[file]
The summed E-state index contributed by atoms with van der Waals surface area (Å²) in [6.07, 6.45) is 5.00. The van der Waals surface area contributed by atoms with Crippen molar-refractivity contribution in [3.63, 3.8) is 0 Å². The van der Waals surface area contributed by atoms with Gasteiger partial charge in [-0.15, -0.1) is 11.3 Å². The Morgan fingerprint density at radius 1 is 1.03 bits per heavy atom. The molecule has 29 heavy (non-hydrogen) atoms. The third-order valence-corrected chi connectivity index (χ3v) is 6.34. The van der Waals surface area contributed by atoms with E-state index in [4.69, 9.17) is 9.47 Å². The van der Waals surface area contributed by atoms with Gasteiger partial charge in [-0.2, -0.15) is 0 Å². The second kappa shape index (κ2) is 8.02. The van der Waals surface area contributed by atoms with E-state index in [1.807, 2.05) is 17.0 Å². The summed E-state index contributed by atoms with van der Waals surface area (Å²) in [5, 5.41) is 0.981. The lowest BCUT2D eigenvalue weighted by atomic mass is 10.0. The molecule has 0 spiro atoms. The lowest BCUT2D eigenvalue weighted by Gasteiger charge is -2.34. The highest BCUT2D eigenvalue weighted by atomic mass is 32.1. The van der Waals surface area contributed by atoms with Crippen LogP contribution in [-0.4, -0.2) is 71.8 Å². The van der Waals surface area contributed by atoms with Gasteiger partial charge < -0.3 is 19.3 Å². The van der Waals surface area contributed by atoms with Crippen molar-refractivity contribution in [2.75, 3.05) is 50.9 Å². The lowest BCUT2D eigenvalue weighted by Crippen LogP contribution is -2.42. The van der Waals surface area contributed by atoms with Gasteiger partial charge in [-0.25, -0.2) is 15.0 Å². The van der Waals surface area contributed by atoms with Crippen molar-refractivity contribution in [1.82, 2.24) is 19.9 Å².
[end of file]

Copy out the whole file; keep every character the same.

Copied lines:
The summed E-state index contributed by atoms with van der Waals surface area (Å²) in [6.07, 6.45) is 5.00. The van der Waals surface area contributed by atoms with Crippen molar-refractivity contribution in [3.63, 3.8) is 0 Å². The van der Waals surface area contributed by atoms with Gasteiger partial charge in [-0.15, -0.1) is 11.3 Å². The Morgan fingerprint density at radius 1 is 1.03 bits per heavy atom. The molecule has 29 heavy (non-hydrogen) atoms. The third-order valence-corrected chi connectivity index (χ3v) is 6.34. The van der Waals surface area contributed by atoms with E-state index in [4.69, 9.17) is 9.47 Å². The van der Waals surface area contributed by atoms with Gasteiger partial charge in [-0.2, -0.15) is 0 Å². The second kappa shape index (κ2) is 8.02. The van der Waals surface area contributed by atoms with E-state index in [1.807, 2.05) is 17.0 Å². The summed E-state index contributed by atoms with van der Waals surface area (Å²) in [5, 5.41) is 0.981. The lowest BCUT2D eigenvalue weighted by atomic mass is 10.0. The molecule has 0 spiro atoms. The lowest BCUT2D eigenvalue weighted by Gasteiger charge is -2.34. The highest BCUT2D eigenvalue weighted by atomic mass is 32.1. The van der Waals surface area contributed by atoms with Crippen LogP contribution in [-0.4, -0.2) is 71.8 Å². The van der Waals surface area contributed by atoms with Gasteiger partial charge < -0.3 is 19.3 Å². The van der Waals surface area contributed by atoms with Crippen molar-refractivity contribution in [2.75, 3.05) is 50.9 Å². The lowest BCUT2D eigenvalue weighted by Crippen LogP contribution is -2.42. The van der Waals surface area contributed by atoms with Gasteiger partial charge in [-0.25, -0.2) is 15.0 Å². The van der Waals surface area contributed by atoms with Crippen molar-refractivity contribution in [1.82, 2.24) is 19.9 Å².